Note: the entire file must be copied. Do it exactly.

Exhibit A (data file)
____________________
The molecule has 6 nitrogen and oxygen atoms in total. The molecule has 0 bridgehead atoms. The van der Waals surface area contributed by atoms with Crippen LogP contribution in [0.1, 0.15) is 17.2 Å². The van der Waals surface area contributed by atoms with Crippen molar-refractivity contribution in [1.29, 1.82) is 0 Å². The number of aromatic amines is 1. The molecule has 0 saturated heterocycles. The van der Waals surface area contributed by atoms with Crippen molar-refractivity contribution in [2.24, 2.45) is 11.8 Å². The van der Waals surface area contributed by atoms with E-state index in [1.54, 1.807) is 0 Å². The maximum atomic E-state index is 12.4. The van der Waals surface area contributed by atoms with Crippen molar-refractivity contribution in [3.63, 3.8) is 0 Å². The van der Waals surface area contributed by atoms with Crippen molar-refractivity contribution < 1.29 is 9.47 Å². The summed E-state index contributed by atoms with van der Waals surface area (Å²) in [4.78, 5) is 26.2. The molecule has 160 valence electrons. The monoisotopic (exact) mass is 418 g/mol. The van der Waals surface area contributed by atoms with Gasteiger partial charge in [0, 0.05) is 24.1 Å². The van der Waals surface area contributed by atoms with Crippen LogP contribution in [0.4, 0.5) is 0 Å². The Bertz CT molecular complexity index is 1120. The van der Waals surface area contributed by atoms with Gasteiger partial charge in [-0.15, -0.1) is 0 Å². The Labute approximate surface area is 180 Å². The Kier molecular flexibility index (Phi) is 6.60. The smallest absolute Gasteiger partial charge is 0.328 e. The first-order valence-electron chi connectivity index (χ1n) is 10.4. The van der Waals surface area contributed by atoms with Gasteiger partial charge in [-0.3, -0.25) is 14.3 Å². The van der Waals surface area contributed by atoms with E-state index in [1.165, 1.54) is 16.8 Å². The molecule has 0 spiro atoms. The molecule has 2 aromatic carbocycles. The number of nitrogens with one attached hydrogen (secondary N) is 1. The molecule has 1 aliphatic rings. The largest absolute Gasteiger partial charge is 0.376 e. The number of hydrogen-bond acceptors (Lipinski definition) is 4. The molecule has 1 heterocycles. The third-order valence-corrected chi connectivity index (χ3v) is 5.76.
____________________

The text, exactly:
The molecule has 6 nitrogen and oxygen atoms in total. The molecule has 0 bridgehead atoms. The van der Waals surface area contributed by atoms with Crippen LogP contribution in [0.1, 0.15) is 17.2 Å². The van der Waals surface area contributed by atoms with Crippen molar-refractivity contribution in [1.29, 1.82) is 0 Å². The number of aromatic amines is 1. The molecule has 0 saturated heterocycles. The van der Waals surface area contributed by atoms with Crippen molar-refractivity contribution in [2.24, 2.45) is 11.8 Å². The van der Waals surface area contributed by atoms with E-state index in [1.54, 1.807) is 0 Å². The maximum atomic E-state index is 12.4. The van der Waals surface area contributed by atoms with Crippen molar-refractivity contribution in [3.63, 3.8) is 0 Å². The van der Waals surface area contributed by atoms with Crippen molar-refractivity contribution < 1.29 is 9.47 Å². The summed E-state index contributed by atoms with van der Waals surface area (Å²) in [4.78, 5) is 26.2. The molecule has 160 valence electrons. The monoisotopic (exact) mass is 418 g/mol. The van der Waals surface area contributed by atoms with Gasteiger partial charge in [0, 0.05) is 24.1 Å². The van der Waals surface area contributed by atoms with Crippen LogP contribution in [0.4, 0.5) is 0 Å². The Bertz CT molecular complexity index is 1120. The van der Waals surface area contributed by atoms with Gasteiger partial charge in [-0.15, -0.1) is 0 Å². The Labute approximate surface area is 180 Å². The Kier molecular flexibility index (Phi) is 6.60. The smallest absolute Gasteiger partial charge is 0.328 e. The first-order valence-electron chi connectivity index (χ1n) is 10.4. The van der Waals surface area contributed by atoms with Gasteiger partial charge in [-0.3, -0.25) is 14.3 Å². The van der Waals surface area contributed by atoms with E-state index in [1.165, 1.54) is 16.8 Å². The molecule has 0 spiro atoms. The molecule has 2 aromatic carbocycles. The number of nitrogens with one attached hydrogen (secondary N) is 1. The molecule has 1 aliphatic rings. The largest absolute Gasteiger partial charge is 0.376 e. The number of hydrogen-bond acceptors (Lipinski definition) is 4. The molecule has 1 heterocycles. The third-order valence-corrected chi connectivity index (χ3v) is 5.76.